ALMOST forgot - Bonus question answered!

Q: Help! My hubby thought he had ordered the Amasai variety pack, but ordered 2 6-packs of the plain and our kids won't drink that as is!!! What do I do?

A: Amasai... not just for drinking anymore!  Because I'm mega picky about any and all sugars, even naturally occuring sugars (honey, fruit, etc. all still count, people!) I choose to only order the plain Amasai - even though the fruit flavors are absolutely delicious.  TOO delicious I might even argue.   People with kids and teens will concur - these nutritious treats will disappear out of your fridge.   But don't despair - your husband's minor mistake is going to end up being a whole new treat.   Plain Amasai is brilliant for other purposes as well-  here are my original recipes for this power house of an ingredient.

 

 

*That's kind of an oblique joke for those of you who know me in real life.

Hardstyle Kettlebell Certification (HKC) Questions and Answers

GiryaGirl.com user Montana Badboy asked some great questions about the HKC and how to prepare for it:

Q:   It's possible that an HKC training event will be coming close to my area, I am thinking about attending. Do you know anything about the HKC training and how it differs from RKC. It sounds like it's exactly what I'm looking for, and any suggestions on preparation would be greatly appreciated. I already own an copy of Enter the Kettlebell and have read it many many times, in addition to some of Pavel's other books, and I train with my 35lb kb every day ( swings, one-arm swings, clean and pressget up, snatches, windmills, renegade rows, and high pulls) and do pullups 5-6 days a week, anything I should really focus on? I want to be prepared.

 

A:

Hi, the HKC is the "entry level" kettlebell certification offered by Dragon Door - you cover the essential basics - which are extremely versatile and effective methods of training to use with your clients, and yourself.  MANY of the concepts of the RKC are covered, including theory/practice, program design and more.  You will leave there with a LOT to work with.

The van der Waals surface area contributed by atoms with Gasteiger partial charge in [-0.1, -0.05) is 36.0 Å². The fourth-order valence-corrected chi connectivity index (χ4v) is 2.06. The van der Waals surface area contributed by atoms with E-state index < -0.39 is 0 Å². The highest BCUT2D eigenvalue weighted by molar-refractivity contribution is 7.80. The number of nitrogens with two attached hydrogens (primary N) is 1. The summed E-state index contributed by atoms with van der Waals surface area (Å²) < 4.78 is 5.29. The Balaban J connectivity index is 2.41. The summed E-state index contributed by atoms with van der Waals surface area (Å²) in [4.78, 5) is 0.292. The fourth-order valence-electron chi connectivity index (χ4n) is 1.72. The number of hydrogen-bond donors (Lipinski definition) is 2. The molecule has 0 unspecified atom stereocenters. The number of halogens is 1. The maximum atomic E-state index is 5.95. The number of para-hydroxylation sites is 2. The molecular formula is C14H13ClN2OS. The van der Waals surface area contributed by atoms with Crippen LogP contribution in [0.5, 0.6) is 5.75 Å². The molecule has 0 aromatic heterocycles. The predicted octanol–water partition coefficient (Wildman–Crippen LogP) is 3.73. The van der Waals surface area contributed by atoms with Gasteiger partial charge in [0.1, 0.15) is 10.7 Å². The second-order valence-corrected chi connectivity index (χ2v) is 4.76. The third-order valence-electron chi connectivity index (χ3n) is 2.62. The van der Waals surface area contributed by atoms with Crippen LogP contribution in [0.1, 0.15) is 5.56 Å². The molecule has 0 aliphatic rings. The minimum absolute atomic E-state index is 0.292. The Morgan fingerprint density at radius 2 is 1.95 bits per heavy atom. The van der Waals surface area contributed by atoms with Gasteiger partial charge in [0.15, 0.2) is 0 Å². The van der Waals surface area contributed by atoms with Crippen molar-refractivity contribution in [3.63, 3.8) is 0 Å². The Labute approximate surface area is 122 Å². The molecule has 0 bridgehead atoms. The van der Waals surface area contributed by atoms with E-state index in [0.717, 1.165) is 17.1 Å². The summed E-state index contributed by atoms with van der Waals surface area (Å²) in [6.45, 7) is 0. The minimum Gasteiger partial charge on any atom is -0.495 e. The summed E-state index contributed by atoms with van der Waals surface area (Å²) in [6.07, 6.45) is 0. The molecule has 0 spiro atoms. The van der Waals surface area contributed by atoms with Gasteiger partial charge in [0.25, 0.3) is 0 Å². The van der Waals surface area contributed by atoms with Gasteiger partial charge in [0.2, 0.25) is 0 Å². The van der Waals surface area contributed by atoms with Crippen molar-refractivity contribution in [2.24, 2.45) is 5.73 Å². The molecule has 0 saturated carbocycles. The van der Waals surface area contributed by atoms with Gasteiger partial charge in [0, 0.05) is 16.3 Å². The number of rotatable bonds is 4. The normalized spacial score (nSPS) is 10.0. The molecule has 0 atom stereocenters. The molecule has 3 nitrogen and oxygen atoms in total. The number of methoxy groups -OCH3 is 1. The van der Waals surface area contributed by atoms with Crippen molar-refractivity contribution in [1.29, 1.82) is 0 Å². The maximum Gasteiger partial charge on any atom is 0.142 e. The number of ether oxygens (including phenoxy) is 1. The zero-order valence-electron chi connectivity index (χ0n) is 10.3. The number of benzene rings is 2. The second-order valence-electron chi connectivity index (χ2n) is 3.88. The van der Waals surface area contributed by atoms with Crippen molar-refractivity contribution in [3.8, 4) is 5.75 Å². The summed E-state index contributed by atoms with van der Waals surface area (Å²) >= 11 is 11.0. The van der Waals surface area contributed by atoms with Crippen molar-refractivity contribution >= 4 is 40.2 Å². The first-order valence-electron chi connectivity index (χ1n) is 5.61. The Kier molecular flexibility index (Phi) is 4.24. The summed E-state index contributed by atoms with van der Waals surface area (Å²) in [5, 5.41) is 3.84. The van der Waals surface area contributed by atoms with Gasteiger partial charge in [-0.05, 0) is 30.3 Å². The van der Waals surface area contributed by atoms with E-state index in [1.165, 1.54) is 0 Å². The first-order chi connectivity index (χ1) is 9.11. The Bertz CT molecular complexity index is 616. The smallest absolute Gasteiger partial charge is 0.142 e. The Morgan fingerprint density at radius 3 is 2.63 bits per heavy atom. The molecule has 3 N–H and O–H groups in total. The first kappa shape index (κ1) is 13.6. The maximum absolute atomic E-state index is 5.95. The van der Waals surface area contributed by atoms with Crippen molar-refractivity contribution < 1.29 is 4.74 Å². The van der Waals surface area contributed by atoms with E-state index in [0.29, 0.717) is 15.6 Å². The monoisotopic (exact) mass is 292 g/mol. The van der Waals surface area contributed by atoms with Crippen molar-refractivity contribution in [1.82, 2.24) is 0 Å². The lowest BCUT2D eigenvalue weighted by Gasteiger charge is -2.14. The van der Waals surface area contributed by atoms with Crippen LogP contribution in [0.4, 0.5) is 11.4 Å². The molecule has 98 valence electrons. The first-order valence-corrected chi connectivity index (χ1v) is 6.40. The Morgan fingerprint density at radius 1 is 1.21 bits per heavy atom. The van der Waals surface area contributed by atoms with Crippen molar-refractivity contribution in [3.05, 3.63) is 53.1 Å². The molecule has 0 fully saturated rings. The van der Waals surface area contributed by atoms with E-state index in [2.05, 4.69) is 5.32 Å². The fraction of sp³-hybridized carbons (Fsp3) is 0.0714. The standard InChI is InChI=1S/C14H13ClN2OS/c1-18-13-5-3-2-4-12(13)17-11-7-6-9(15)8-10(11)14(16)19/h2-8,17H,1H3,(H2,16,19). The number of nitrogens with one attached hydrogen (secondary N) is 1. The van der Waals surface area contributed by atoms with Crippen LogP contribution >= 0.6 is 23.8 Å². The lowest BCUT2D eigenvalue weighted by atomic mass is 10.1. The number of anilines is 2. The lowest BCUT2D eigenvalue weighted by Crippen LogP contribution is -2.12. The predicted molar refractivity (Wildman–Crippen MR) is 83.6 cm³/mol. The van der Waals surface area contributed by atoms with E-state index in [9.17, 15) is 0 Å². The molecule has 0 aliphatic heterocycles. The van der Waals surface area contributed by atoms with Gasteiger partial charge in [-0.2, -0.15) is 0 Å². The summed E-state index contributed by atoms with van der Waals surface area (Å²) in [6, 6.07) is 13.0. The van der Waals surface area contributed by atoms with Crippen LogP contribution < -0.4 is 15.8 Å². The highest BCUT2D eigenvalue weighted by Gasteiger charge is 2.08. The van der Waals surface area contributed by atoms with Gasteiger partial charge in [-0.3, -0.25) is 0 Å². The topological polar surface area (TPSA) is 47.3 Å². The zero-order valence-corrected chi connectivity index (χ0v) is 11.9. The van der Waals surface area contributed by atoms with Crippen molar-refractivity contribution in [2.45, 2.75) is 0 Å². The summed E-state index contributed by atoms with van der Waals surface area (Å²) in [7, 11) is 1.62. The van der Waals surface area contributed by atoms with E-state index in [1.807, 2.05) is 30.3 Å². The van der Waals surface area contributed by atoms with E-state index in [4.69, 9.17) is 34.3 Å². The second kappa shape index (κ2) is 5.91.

The physical test at the HKC for men is 5 strict pull ups or chin ups, for women, it is a 15 second flex arm hang (GiryaGirl, a fanatical pull up maniac finds that to be a little lax)

Make sure you are super solid with your kettlebell deadlift, Swing (1 hand, two hand), and get up.  If you haven't already, track down an RKC instructor and have them check your form

I will be adding more HKC certifications to the searchable calendar on here for convenience, in the mean time, the following certs are fairly close to you in Montana, but will still require some travel:

How Do You Roast Vegetables?!

Zooming down I4 today on the way to meet up with some friends who have fantastic production company here in town when I hear my phone make that message sound.   Finally after parking I see that its from a good friend and fellow RKC Level 2, and she's written something slightly cryptic:

"How do you roast vegetables?"

Immediately thinking of roasting about 5 different veggies off the top of my head I reply "which ones?!?!" then think of how it would be cool to write a general guide to roasting vegetables... hmmmm.    Because not only is it easy, it tastes great and leaves you free to cook other things while they are safely roasting away in the oven.

The following is a quick basic guide and not to be taken as pure science.  Every oven is different and pretty much, most of them lie, so check your veggies for doneness as they cook:

Veggie Roasting Chart
Vegetable Temperature Prep Method Time
Asparagus 350-400 F slather in olive or coconut oil, salt+pepper 20-25 min, flipping once if you wish
Parsnips 400 F Sliced into 1/4" thick coins, oil, pepper, salt 30-40min flipping once
Beets 350-375 F Scrubbed, quartered, oil and salt covered baking dish, approx 1 hr or until tender, flip once.
Green Beans 375-400 F Ends trimmed, oil and salt, one layer on a cookie sheet 20-25 Mins, flipping once
Butternut Squash 400 F Cut in half longways, scoop out the seeds, coat with oil, salt and pepper Put on baking pan or cookie sheet, cut sides facing up, bake 25 mins or until tender
Sweet Potatoes 400 F Choose small sweet potatoes.  Scrub, prick with fork all over, rub with a little oil Bake approx 45mins or until tender
Zucchini 400-425 F Trim stem and end, quarter lengthwise.  Oil, salt, pepper 15 mins, checking every 5 minutes or so
Carrots 400 F Choose slim carrots, trim tops and ends, peel if you want.  Oil, salt, pepper. approx 35 mins, checking for tenderness and flipping once
Red Bell Peppers 500 F Halve and remove seeds, stems, ribs.  Put on cookie sheet with cut sides down. Roast carefully until slightly charred, approx 15 mins. Be careful!

 

Hope this is a good starting point for you, please try some more adventurous seasonings, as I have just listed the absolute bare minimum.  Adding minced garlic etc to some of these would be great.   Let me know what you come up with!

 

Additional fun things like roasted cauliflower, and roasted Brussels sprouts (that anyone would like) are featured in the Primal Blueprint Cookbook :)

How do I care for my cast iron cookware?!

Cast iron cookware has a life and personality of its own - sometimes being passed down generation to generation in families - as is the case with my larger skillet which I use to prepare about 90% of my at home meals.   Yesterday I found a two pack of mini 6.5" Lodge Lodgic skillets at Williams Sonoma for only $20 (!)  They're the perfect size for (large) single serving fritattas, a couple eggs, a sirloin steak etc.   I also plan on developing some Primal friendly gratin recipes for them.   BUT... as hinted at before, cast iron does require some care and maintenance, a little diligence, but its a good way to work on your self discipline and takes that scary non-stick teflon stuff right out of your life.